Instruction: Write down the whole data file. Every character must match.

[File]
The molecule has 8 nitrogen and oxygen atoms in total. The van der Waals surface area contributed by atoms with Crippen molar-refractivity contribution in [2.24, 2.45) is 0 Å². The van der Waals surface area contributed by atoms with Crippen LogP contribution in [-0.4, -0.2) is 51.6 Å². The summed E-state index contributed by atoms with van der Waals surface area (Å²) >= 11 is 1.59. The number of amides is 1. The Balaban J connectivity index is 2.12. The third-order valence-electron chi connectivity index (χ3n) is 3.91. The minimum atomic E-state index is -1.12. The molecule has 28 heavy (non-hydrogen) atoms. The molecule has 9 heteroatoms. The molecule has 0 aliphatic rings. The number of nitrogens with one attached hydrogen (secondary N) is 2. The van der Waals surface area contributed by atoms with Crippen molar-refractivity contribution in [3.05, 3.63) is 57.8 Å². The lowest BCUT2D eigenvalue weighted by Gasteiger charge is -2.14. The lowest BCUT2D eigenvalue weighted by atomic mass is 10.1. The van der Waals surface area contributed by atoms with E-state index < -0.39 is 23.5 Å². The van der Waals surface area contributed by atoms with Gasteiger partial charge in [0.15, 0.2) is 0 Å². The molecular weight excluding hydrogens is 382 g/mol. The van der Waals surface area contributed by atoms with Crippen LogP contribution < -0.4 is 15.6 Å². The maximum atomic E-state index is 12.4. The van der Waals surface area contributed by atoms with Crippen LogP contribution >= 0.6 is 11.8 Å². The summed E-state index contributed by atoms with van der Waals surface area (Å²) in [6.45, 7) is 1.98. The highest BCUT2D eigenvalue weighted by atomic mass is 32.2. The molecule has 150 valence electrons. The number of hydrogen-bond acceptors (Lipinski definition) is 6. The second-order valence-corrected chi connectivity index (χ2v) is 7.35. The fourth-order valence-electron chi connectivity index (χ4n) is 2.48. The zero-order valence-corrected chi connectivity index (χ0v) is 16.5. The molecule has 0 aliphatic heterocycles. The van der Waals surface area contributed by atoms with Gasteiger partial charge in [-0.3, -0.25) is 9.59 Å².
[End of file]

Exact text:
The molecule has 8 nitrogen and oxygen atoms in total. The van der Waals surface area contributed by atoms with Crippen molar-refractivity contribution in [2.24, 2.45) is 0 Å². The van der Waals surface area contributed by atoms with Crippen LogP contribution in [-0.4, -0.2) is 51.6 Å². The summed E-state index contributed by atoms with van der Waals surface area (Å²) >= 11 is 1.59. The number of amides is 1. The Balaban J connectivity index is 2.12. The third-order valence-electron chi connectivity index (χ3n) is 3.91. The minimum atomic E-state index is -1.12. The molecule has 28 heavy (non-hydrogen) atoms. The molecule has 9 heteroatoms. The molecule has 0 aliphatic rings. The number of nitrogens with one attached hydrogen (secondary N) is 2. The van der Waals surface area contributed by atoms with Crippen molar-refractivity contribution in [3.05, 3.63) is 57.8 Å². The lowest BCUT2D eigenvalue weighted by Gasteiger charge is -2.14. The lowest BCUT2D eigenvalue weighted by atomic mass is 10.1. The van der Waals surface area contributed by atoms with E-state index < -0.39 is 23.5 Å². The van der Waals surface area contributed by atoms with Gasteiger partial charge in [0.15, 0.2) is 0 Å². The molecular weight excluding hydrogens is 382 g/mol. The van der Waals surface area contributed by atoms with Crippen LogP contribution < -0.4 is 15.6 Å². The maximum atomic E-state index is 12.4. The van der Waals surface area contributed by atoms with Crippen LogP contribution >= 0.6 is 11.8 Å². The summed E-state index contributed by atoms with van der Waals surface area (Å²) in [6.45, 7) is 1.98. The highest BCUT2D eigenvalue weighted by atomic mass is 32.2. The molecule has 150 valence electrons. The number of hydrogen-bond acceptors (Lipinski definition) is 6. The second-order valence-corrected chi connectivity index (χ2v) is 7.35. The fourth-order valence-electron chi connectivity index (χ4n) is 2.48. The zero-order valence-corrected chi connectivity index (χ0v) is 16.5. The molecule has 0 aliphatic heterocycles. The van der Waals surface area contributed by atoms with Gasteiger partial charge in [-0.3, -0.25) is 9.59 Å².